Surrey Mayor to Increase Enforcement Against Uber Drivers, Says Company is ‘Operating Illegally’
Uber began its services in Metro Vancouver this past weekend, but Surrey Mayor Doug McCallum isn’t happy about it.
A new report from Global News explains that McCallum said bylaw officers will be increasing enforcement against Uber drivers picking up passengers in the city, going against provincial regulations, Uber, and some members of his own council.
“We gave Uber a grace period over the weekend by issuing warning tickets for non-compliance,” he said. “I felt that was only fair to give them an opportunity to comply.”
On Monday, McCallum said 18 warnings had been issued to Uber drivers to date. “For those who continue to operate in Surrey, there will no longer be any warning tickets and any violators caught will be ticketed and face a fine of $500,” he said during a press conference.
McCallum said a business license is required. “Until that happens,” he said, “Uber is operating illegally in Surrey.”
The mayor’s statements come after Uber was issued a warning to stop operations by the city, though the company stated it had all the necessary licences. Over the weekend, an Uber driver was issued a ticket for operating without a business licence.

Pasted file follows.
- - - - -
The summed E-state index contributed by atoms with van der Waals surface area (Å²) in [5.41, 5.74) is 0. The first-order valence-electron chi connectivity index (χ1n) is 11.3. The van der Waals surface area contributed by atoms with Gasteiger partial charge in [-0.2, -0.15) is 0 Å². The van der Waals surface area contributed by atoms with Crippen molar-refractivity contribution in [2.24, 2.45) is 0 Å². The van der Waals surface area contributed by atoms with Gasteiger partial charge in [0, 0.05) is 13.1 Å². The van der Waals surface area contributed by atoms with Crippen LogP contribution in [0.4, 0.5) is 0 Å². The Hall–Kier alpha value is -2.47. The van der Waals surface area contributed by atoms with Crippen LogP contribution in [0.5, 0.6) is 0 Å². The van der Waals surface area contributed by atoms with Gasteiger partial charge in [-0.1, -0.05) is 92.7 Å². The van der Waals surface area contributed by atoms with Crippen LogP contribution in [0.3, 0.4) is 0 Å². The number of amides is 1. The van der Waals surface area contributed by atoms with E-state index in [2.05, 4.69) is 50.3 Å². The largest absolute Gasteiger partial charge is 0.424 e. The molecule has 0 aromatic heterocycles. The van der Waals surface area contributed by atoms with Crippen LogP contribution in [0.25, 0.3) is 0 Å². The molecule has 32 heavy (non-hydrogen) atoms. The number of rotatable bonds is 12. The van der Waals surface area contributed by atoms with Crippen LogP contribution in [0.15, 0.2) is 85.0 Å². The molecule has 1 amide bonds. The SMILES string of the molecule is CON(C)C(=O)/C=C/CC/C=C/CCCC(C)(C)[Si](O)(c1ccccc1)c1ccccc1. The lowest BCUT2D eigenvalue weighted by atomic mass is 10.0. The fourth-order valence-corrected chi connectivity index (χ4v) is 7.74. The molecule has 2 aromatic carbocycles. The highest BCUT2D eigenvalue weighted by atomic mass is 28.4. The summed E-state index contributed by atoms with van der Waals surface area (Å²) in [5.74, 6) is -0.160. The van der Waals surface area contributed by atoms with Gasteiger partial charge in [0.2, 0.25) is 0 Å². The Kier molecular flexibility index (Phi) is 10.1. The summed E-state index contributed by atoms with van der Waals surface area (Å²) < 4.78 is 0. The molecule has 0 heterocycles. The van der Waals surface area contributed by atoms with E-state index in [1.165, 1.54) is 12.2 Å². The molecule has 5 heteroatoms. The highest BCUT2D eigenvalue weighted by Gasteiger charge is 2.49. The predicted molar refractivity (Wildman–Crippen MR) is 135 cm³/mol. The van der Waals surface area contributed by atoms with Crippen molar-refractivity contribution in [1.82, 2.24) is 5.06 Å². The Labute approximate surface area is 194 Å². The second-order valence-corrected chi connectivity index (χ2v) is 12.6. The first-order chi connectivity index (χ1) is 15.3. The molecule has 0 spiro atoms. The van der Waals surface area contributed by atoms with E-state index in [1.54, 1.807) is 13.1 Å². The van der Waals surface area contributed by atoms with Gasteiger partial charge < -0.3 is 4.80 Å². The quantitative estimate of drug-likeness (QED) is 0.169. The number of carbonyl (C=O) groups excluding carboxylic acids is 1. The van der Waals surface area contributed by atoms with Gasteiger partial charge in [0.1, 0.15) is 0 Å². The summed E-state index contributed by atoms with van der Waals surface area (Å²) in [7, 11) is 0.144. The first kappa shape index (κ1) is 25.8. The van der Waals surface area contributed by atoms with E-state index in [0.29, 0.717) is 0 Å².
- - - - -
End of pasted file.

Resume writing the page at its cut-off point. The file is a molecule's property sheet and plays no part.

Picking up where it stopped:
Uber’s head of Western Canada, Michael van Hemmen, said the company has all licenses to operate through Metro Vancouver, including Surrey.
“Uber and drivers have all the required approvals from the provincial government and the Passenger Transportation Board to operate in Metro Vancouver,” said van Hemmen. “We do not believe there is any legal basis for drivers to be fined by the City of Surrey.”
But because there aren’t specific bylaws for ride-sharing, it’s creating a legal grey area. A statement from the Ministry of Transportation says municipalities can set requirements for business licences for ride-hailing companies, but can’t stop their operations.
“Provincial law is clear, no municipality has the authority to block the operation of ride-hailing services,” it reads. “The absence of a bylaw or business licence in specific municipalities related to ride-hailing is not grounds for refusal of the service.”
Uber (and ride-sharing competitor Lyft) officially launched in Metro Vancouver last week and has become very popular since its introduction.